Travel Purpose Identifiers

» Posted by on Apr 14, 2014 in Business Practices, History and Overview, Travel Professional Resources | 0 comments

Federal Government spending is a major topic in the news these days.  Managing resources efficiently and responsibly is among the federal financial manager top priorities. Congressional reporting requirements ensure agencies’ account for their spending activity in fulfillment of their missions.   Focus is frequently on an agency’s travel program.  What types of travel does an agency perform using federal funds?  Is the type of travel and cost necessary to accomplish the agency’s mission?  To answer these questions the federal government needs standardized reporting criteria for all its agencies.

In the mid-1970s, the federal government implemented the use of travel purpose identifiers to categorize the types of travel conducted by its agencies.  Congress could then obtain the information needed to oversee the use of federal funds for travel.  Incorporated into Chapter 301 of the Federal Travel Regulations (FTR)  the following travel purpose identifiers were added as Appendix C:  Site Visit; Information Meeting; Training Attendance; Speech or Presentation; Conference Attendance; Relocation; and Entitlement Travel.

Over time these travel purpose identifiers became inadequate in identifying the complexity of modern travel needs. In response to these changes the General Services Administration (GSA) established the Travel Purpose Identifier Focus Group to review and develop a common list.  This team recommended six new identifiers asserting the following benefits:

  • Standardize identifiers across the Government;
  • Provide the ability to report travel spending by purpose;
  • Permit the highlighting of special travel requirements in agency budgets and missions;
  • Allow agencies to develop mission-specific sub-identifiers; and
  • Provide greater opportunity to develop standardized reports Government wide.

To enhance classification of travel cost, effective August 20, 2009, the following updated list of travel purpose identifiers along with their descriptions replaced the previous travel purpose identifiers in Appendix C of Chapter 301 – Standard Data Elements for Federal Travel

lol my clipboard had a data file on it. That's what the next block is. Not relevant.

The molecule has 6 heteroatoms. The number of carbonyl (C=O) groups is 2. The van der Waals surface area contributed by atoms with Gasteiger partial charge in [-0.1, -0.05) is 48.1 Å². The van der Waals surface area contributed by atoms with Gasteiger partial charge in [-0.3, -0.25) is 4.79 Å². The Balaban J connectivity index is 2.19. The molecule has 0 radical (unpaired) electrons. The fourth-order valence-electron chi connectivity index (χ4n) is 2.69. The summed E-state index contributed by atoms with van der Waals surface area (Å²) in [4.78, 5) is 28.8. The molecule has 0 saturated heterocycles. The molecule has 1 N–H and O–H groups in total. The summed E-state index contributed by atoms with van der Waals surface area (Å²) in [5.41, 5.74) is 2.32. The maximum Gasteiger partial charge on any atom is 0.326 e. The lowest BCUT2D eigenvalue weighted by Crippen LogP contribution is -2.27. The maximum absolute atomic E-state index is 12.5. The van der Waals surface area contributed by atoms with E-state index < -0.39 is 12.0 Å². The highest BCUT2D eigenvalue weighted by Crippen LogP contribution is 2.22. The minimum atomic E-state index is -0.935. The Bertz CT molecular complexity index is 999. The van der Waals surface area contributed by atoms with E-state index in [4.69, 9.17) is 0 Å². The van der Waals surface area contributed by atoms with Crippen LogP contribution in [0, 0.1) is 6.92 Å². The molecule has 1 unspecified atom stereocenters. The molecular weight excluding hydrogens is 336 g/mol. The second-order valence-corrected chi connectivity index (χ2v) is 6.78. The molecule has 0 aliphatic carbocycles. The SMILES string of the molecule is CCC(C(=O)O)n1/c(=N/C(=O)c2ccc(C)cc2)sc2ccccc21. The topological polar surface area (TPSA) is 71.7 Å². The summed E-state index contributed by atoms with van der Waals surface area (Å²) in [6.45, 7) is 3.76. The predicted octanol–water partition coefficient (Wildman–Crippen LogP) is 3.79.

Employee Emergency

Travel related to an unexpected occurrence/event or injury/illness that affects the employee personally and/or directly that requires immediate action/attention. Examples: Traveler is incapacitated by illness or injury, death or serious illness of a family member (as defined in §300-3.1 or §301-30.2), or catastrophic occurrence or impending disaster that directly affects the employee’s home. Emergency travel also includes travel for medical care while employee is TDY away from the official station (Part 301-30), death of an employee/immediate family member when performing official duties away from the official station or home of record (Part 303-70), medical attendant transportation (Part 301-30), assistance travel for an employee with special needs (Part 301-13), as well as travel for threatened law enforcement/investigative employees (Part 301-31).

Mission (Operational)

Travel to a particular site in order to perform operational or managerial activities. Travel to attend a meeting to discuss general agency operations, review status reports, or discuss topics of general interest. Examples: Employee’s day-to-day operational or managerial activities, as defined by the agency, to include, but not be limited to: hearings, site visit, information meeting, inspections, audits, investigations, and examinations.

Special Agency Mission